March 13, 2010

Abandoned viper in Saco puzzles aficionados

By David Hench
Staff Writer

The Maine Warden Service says it could confirm by next week who left a deadly Gaboon viper in the woods behind a movie theater in Saco, where it apparently died quickly from the cold.

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A gaboon viper like the one found last week behind a Saco movie theater. This one was photographed at the Cape Fear Serpentarium in Wilmington, N.C.

Jeff Woodbury/Staff Artist

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A yellow eyelash viper, a Central American snake, photographed at the Cape Fear Serpentarium.

Jeff Woodbury/Staff Artist

Additional Photos Below


THE MOST POPULAR pet snakes in Maine are corn snakes, ball pythons and boa constrictors – all non-venomous.

THE GABOON VIPER is native to sub-Saharan Africa, where it lies on trails, waiting for prey, which may be rabbits, birds or other small animals. Captive Gaboon vipers are typically fed rats, alive or frozen.

EVEN IN AFRICA, few people are bitten by them because they are not aggressive. They are, however, one of the most venomous snakes and can deliver a painful and sometimes fatal bite.

A PERSON BITTEN by any poisonous snake should immediately contact the Poison Control Center at (800) 222-1222.


Investigators said this week that they have interviewed a person who may have owned the snake.

A subculture of owners is drawn to the decorative and dangerous snakes, which are native to sub-Saharan Africa and illegal to own in Maine.

"They're very beautiful and exotic- looking, with a large broad head," said Dean Ripa, who runs the Cape Fear Serpentarium in North Carolina, where he keeps four or five Gaboon vipers. "The deadliness factor makes them interesting, but they're not so hard to keep" because they are not particularly aggressive.

But when they do bite, it's very bad news, said Dr. Karen Simone, head of the Northern New England Poison Center. "You could lose a limb and you could die, from the bite or as a result of allergic reaction to the anti-venom."

Treating a Gaboon viper bite would probably mean contacting the Bronx Zoo and getting anti-venom rushed to Maine or sending the patient to New York, she said. There is no such anti-venom in Maine.

"I've worked in poison control for 20 years, and almost all the bad bites we have is people being bit by their pets, and many of those were intoxicated people," Simone said. "You're not faster than your snake."

People typically acquire illegal snakes from people who have breeding pairs and sell the offspring, Simone said.

A dog walker found the Gaboon viper behind Cinemagic on Route 1 on Monday. Saco police called in the Maine Warden Service, which has been investigating the case.

David Sparks, a former animal control officer who now runs Sparks Ark Animal Emergency Services, said he has occasionally had to retrieve wayward pet snakes, though never a poisonous one.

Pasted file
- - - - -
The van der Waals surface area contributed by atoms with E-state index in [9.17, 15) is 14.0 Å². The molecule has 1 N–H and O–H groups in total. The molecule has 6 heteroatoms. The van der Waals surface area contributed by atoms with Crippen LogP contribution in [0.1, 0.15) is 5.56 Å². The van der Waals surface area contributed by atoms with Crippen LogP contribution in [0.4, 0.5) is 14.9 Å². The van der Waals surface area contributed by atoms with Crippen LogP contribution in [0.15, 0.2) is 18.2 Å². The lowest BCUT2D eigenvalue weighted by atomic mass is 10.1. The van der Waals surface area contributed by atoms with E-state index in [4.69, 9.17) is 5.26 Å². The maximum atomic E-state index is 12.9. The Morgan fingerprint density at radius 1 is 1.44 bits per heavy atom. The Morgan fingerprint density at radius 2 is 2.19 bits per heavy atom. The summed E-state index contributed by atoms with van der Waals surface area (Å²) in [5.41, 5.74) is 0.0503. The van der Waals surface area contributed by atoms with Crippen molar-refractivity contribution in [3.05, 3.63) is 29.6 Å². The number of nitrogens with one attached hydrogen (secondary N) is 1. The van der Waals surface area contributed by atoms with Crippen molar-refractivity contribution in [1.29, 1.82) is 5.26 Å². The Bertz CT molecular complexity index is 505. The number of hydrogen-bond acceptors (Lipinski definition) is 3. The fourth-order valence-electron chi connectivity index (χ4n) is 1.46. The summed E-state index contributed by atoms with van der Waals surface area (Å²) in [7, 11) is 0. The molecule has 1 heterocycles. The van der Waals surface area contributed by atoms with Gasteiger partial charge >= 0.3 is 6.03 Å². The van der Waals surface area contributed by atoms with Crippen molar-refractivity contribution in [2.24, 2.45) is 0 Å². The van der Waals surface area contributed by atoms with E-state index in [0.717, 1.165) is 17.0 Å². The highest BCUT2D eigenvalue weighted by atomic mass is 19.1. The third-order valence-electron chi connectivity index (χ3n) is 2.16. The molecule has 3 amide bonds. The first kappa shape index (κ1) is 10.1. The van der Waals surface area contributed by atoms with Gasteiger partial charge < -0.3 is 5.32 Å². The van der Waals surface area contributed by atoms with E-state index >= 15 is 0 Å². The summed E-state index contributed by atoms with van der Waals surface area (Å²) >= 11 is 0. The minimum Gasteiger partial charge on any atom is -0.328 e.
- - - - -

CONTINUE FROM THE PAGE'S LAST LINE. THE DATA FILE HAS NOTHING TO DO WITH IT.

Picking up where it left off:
"That (viper) was a big poisonous snake. I can't imagine why someone all of a sudden would decide to get rid of it, unless they were afraid of being caught," he said.

Possessing an illegal exotic species is a misdemeanor.

Authorities could seek additional charges in Saco because the snake was released where it could have posed a danger to others.

Sgt. Tim Spahr of the Warden Service said the snake apparently was released alive, then simply stopped moving when it got too cold.

Snake fans say such a valuable specimen is unlikely to have been discarded.

Young Gaboon vipers can sell for $500. A 5-foot viper, like the found one in Saco, which was at least 4 years old, could fetch $1,000.

Anyone who keeps a snake knows that it couldn't survive long in the Maine cold, and needs temperatures of about 88 degrees to digest its food properly, said Robert DuBois, president of the Maine Herpetological Society.

Society members keep all manner of reptiles and amphibians, including decorative frogs, turtles and the most popular pet snakes: ball pythons, corn snakes and boa constrictors.

Nationally, the hobby has grown over the years, with magazines, large shows and conventions dedicated to it.

Large breeders in the Southeast produce 30,000 to 60,000 animals a year, DuBois said.

Snakes make attractive pets, he said.

"They're a lot easier to keep clean than other pets. Your cat's going to leave hair all over everything," he said.

The society has been working with the state to expand the number of reptiles and amphibians that can be kept legally in Maine.

It recently helped to add almost 40 species to the list, including chameleons, colorful dart frogs and new turtle species, as well as more snakes -- species that aren't endangered in the wild and aren't dangerous, he said.

The society has an adoption service for people who discover they cannot care for their snakes.

Although illegal snakes cannot be posted for adoption, an owner could look to a state that is less restrictive.

Releasing a snake into the Maine woods is almost unthinkable, DuBois said.

"There is nothing that upsets us more than that."

Ripa, in North Carolina, suspects the viper was left by animal-rights activists -- whom he has sparred with over the years -- who may have planted a dead snake to create anxiety in the public.

Spahr said that is doubtful. "I don't think this would have any bearing on our state allowing or disallowing venomous snakes," he said.

Staff Writer David Hench can be contacted at 791-6327 or at:

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Additional Photos

click image to enlarge

A copperhead snake, found in the southeastern United States, photographed at the Cape Fear Serpentarium.

Jeff Woodbury/Staff Artist

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